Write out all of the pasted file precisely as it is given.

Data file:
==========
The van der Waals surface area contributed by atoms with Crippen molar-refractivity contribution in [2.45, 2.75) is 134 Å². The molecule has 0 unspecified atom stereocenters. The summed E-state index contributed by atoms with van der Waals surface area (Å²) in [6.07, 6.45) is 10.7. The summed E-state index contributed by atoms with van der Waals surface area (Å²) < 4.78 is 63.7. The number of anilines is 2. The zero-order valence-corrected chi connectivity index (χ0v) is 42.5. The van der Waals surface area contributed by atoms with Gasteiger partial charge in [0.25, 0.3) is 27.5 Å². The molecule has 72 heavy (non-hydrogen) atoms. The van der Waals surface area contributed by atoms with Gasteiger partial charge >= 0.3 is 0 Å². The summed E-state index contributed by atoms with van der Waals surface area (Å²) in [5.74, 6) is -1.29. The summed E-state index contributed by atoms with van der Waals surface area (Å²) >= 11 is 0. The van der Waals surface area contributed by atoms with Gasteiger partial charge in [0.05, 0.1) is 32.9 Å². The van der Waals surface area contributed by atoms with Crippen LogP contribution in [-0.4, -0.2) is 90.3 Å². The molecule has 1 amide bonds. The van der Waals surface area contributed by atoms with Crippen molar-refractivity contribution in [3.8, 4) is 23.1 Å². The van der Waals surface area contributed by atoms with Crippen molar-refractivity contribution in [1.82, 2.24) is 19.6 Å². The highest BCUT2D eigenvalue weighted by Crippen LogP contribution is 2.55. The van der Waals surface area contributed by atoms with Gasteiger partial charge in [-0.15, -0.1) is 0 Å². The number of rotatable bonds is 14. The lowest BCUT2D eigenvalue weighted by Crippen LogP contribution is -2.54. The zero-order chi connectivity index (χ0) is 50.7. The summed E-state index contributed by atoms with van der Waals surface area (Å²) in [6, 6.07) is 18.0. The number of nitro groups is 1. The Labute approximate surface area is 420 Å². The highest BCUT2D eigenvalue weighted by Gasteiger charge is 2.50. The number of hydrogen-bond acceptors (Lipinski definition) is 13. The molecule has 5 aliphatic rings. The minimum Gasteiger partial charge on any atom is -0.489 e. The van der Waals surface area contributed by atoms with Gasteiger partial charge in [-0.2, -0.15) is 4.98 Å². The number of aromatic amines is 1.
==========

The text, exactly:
The van der Waals surface area contributed by atoms with Crippen molar-refractivity contribution in [2.45, 2.75) is 134 Å². The molecule has 0 unspecified atom stereocenters. The summed E-state index contributed by atoms with van der Waals surface area (Å²) in [6.07, 6.45) is 10.7. The summed E-state index contributed by atoms with van der Waals surface area (Å²) < 4.78 is 63.7. The number of anilines is 2. The zero-order valence-corrected chi connectivity index (χ0v) is 42.5. The van der Waals surface area contributed by atoms with Gasteiger partial charge in [0.25, 0.3) is 27.5 Å². The molecule has 72 heavy (non-hydrogen) atoms. The van der Waals surface area contributed by atoms with Gasteiger partial charge >= 0.3 is 0 Å². The summed E-state index contributed by atoms with van der Waals surface area (Å²) in [5.74, 6) is -1.29. The summed E-state index contributed by atoms with van der Waals surface area (Å²) >= 11 is 0. The van der Waals surface area contributed by atoms with Gasteiger partial charge in [0.05, 0.1) is 32.9 Å². The van der Waals surface area contributed by atoms with Crippen LogP contribution in [-0.4, -0.2) is 90.3 Å². The molecule has 1 amide bonds. The van der Waals surface area contributed by atoms with Crippen molar-refractivity contribution in [3.8, 4) is 23.1 Å². The van der Waals surface area contributed by atoms with Crippen molar-refractivity contribution in [1.82, 2.24) is 19.6 Å². The highest BCUT2D eigenvalue weighted by Crippen LogP contribution is 2.55. The van der Waals surface area contributed by atoms with Gasteiger partial charge in [-0.15, -0.1) is 0 Å². The number of rotatable bonds is 14. The lowest BCUT2D eigenvalue weighted by Crippen LogP contribution is -2.54. The zero-order chi connectivity index (χ0) is 50.7. The summed E-state index contributed by atoms with van der Waals surface area (Å²) in [6, 6.07) is 18.0. The number of nitro groups is 1. The Labute approximate surface area is 420 Å². The highest BCUT2D eigenvalue weighted by Gasteiger charge is 2.50. The number of hydrogen-bond acceptors (Lipinski definition) is 13. The molecule has 5 aliphatic rings. The minimum Gasteiger partial charge on any atom is -0.489 e. The van der Waals surface area contributed by atoms with Gasteiger partial charge in [-0.2, -0.15) is 4.98 Å². The number of aromatic amines is 1.